Tiffany: Unity amongst humanity means a compassion that extends beyond earthly barriers, economics, and possessions. Unity among humanity means putting down our signs, our politics, our hatred, our verbal and physical violence. It means stepping aside for the other. It means standing in the gap, in front of the train of injustice. It means never valuing our life, our opinions, our traditions, our comforts, over the life of our neighbor. Whether we stand united with medical professionals, lab technicians, scientists, community and religious leaders, or we stand in solidarity with the very people we are commonly found to quarrel with, we have picked up the mantel of life when we have chosen to stand for one another. We choose the “vulnerability that loving entails,” as Albom writes it, when we choose the intentional act of unity with others, for the sake of others.

Tate: There is a lot of educated guessing going on. With so much information coming in each day it seems the only thing we know for sure is that we’re not sure. At this point there are many more questions than answers. It makes it difficult to know what to do and how long we must do it. Where can we find any sense of peace in the not knowing?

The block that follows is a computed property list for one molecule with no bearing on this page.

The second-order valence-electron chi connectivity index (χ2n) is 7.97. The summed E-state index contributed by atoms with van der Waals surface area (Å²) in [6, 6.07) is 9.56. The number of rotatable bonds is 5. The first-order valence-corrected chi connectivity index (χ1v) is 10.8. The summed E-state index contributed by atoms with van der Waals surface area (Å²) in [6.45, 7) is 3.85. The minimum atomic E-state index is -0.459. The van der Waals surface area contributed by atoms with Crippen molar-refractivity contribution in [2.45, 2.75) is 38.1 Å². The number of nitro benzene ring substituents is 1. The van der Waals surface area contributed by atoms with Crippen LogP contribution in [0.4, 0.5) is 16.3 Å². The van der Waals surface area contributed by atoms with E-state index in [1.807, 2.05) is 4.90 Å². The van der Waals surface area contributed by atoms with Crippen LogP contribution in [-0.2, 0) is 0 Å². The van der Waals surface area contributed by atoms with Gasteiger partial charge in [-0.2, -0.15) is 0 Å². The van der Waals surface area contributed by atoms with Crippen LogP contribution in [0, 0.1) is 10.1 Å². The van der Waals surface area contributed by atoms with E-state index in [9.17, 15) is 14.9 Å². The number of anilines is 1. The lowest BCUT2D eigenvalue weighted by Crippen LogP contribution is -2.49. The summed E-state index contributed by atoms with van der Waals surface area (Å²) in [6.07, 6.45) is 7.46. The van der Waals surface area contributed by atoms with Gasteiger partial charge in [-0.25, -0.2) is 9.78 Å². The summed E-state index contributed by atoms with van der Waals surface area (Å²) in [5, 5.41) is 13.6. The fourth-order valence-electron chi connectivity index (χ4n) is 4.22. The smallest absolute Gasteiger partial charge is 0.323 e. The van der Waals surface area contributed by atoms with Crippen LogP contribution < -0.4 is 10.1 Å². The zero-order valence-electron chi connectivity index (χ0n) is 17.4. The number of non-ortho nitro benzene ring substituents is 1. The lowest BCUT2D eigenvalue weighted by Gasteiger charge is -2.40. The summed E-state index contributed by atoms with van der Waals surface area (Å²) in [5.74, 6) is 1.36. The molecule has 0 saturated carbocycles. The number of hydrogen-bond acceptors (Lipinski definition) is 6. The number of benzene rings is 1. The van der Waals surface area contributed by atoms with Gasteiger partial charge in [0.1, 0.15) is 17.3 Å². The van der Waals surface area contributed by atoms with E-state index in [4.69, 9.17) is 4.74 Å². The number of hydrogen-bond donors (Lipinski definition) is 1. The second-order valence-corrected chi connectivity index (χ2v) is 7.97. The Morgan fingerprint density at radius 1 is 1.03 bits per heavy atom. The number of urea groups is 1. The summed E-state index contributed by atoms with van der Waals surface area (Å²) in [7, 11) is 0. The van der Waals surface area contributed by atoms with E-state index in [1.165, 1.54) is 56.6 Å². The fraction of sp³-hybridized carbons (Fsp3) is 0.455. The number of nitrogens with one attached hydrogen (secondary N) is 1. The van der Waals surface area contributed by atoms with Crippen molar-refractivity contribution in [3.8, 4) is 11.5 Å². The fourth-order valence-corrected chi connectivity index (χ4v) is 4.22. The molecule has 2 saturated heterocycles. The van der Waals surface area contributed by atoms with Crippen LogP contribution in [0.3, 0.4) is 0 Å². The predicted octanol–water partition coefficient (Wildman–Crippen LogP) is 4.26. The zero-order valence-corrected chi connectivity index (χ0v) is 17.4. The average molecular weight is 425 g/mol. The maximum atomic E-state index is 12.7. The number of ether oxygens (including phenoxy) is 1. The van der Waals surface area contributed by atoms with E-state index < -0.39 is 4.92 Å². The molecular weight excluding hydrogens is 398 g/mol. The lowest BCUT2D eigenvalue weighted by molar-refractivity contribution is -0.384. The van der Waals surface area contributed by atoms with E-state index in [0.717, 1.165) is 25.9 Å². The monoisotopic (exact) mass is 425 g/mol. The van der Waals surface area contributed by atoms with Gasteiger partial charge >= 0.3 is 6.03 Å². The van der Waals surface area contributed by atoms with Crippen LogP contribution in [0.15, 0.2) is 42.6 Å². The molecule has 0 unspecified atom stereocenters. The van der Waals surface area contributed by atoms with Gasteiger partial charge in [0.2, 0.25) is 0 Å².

Tiffany: There are no manuals or guidebooks to tell any of us how to handle the global pandemic we are facing. We will turn to history, to science, to ancient religious texts, and to the words of our ancestors. We will turn to prayer, to service, to hope. We are not the experts here. We are, in unity with those around the world, the vulnerable human race that stands to lose it all if we do not stand with all. Morrie, a sociology professor, gave us these words to savor then and now. “Be compassionate,” he said. “And take responsibility for each other. If we only learned those lessons, this world would be so much better a place.” Albom noted that Morrie took a breath and then added his mantra: “Love each other or die.” The same God that created you, created me. The same God that put air into Eve’s lungs, breathed into us. The same God that walks with the “thems” of this world, walks with the “us’s.” The same God that knows the sting of death, steals the sting of death. To love now is to practice unity. To live now is to live unified with those like us, and those unlike us. From the beginning, we were all created from the same beautiful dirt. In the end, we are all God’s children.

Previously Published with Living52words